Rock insists it’s not all crabber-on-crabber competition. Culprits of theft are often uninformed recreational boaters who see a crab trap as a free meal, not realizing this is how guys like Rock make a living. “If you take from my trap, you’re taking food off my family’s table. It’s tough enough to contend with the weather and adverse natural conditions to then have to deal with someone messing with your personal property.”
Rock’s reasons for crabbing are nearly identical to Fred’s—the draw to freedom and independence and connection to the natural world. “It’s something I love to do. I can’t imagine doing anything else.”
Rock’s wife sits patiently in the passenger seat of the pickup truck as the two crabbers finish their conversation. Fred explained to me earlier in the day that behind every successful waterman, there’s a great woman. This seems validated by Rock and his wife.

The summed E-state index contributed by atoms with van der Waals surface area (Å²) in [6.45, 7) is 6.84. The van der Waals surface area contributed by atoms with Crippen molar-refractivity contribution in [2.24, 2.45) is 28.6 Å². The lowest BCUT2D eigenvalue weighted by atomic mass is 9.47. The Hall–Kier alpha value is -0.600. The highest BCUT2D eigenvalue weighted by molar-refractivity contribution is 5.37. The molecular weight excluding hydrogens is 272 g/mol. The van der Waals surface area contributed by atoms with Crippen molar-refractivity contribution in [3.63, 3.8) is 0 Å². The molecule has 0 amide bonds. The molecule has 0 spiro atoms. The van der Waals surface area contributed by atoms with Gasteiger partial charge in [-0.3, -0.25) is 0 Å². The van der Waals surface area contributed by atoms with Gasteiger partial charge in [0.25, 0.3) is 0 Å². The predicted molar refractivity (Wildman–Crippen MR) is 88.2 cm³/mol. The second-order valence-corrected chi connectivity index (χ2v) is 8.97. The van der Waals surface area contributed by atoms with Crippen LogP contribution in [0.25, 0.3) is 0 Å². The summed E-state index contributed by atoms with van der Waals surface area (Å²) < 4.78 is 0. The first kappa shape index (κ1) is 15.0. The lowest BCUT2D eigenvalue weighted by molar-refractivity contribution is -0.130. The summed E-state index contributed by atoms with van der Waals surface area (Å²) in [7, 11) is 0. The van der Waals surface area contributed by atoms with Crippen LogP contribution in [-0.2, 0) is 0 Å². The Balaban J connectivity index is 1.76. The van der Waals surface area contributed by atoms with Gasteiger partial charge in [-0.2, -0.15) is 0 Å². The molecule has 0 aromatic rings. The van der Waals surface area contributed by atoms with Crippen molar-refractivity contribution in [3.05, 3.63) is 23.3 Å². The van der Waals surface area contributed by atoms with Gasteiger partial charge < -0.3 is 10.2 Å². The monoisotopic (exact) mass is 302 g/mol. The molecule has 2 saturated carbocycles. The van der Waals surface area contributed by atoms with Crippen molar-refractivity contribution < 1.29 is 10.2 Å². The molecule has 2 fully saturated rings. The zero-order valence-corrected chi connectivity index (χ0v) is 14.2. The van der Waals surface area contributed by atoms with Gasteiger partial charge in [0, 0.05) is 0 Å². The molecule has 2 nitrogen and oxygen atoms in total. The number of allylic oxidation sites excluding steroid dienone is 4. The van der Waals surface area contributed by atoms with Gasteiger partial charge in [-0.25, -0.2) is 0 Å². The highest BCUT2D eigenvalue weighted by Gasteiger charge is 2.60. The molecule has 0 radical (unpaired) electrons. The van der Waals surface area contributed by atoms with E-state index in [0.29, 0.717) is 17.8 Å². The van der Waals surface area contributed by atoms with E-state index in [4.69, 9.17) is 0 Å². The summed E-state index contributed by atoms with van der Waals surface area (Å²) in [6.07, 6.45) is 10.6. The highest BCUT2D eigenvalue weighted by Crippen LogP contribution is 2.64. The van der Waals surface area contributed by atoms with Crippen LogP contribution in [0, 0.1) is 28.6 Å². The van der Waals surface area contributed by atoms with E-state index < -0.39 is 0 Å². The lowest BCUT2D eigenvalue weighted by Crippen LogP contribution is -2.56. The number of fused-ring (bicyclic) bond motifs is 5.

Rock tells me his wife is his right hand out on the water. “She likes the sun and nature just as much as I do. And besides, being able to spend such quality time together is really healthy for our relationship.”
You talk to crabbers and generally they’re of one of two camps: either things are getting worse or things haven’t changed at all. When you consider what a crabber is up against—forces from development, competition from inferior imports, pollution, loss of public water access, an increase in private docks, increased capital expenses, too many crabbers, not enough crabs, the list goes on, not to mention being often cold, wet, sore, and bloody, and the days demanding long, physical, and laborious hours—it’s a wonder there are any watermen left at all.
But in talking with many in the industry (and as a commercial oysterman myself), my theory is this: acknowledgement of these very real challenges is a way to hedge against completely revealing to the outside world the overwhelming satisfaction that comes from this type of work—a secret well-worth protecting. After all, once the summer months have passed, we all quite enjoy being the only ones on the water. — C.B.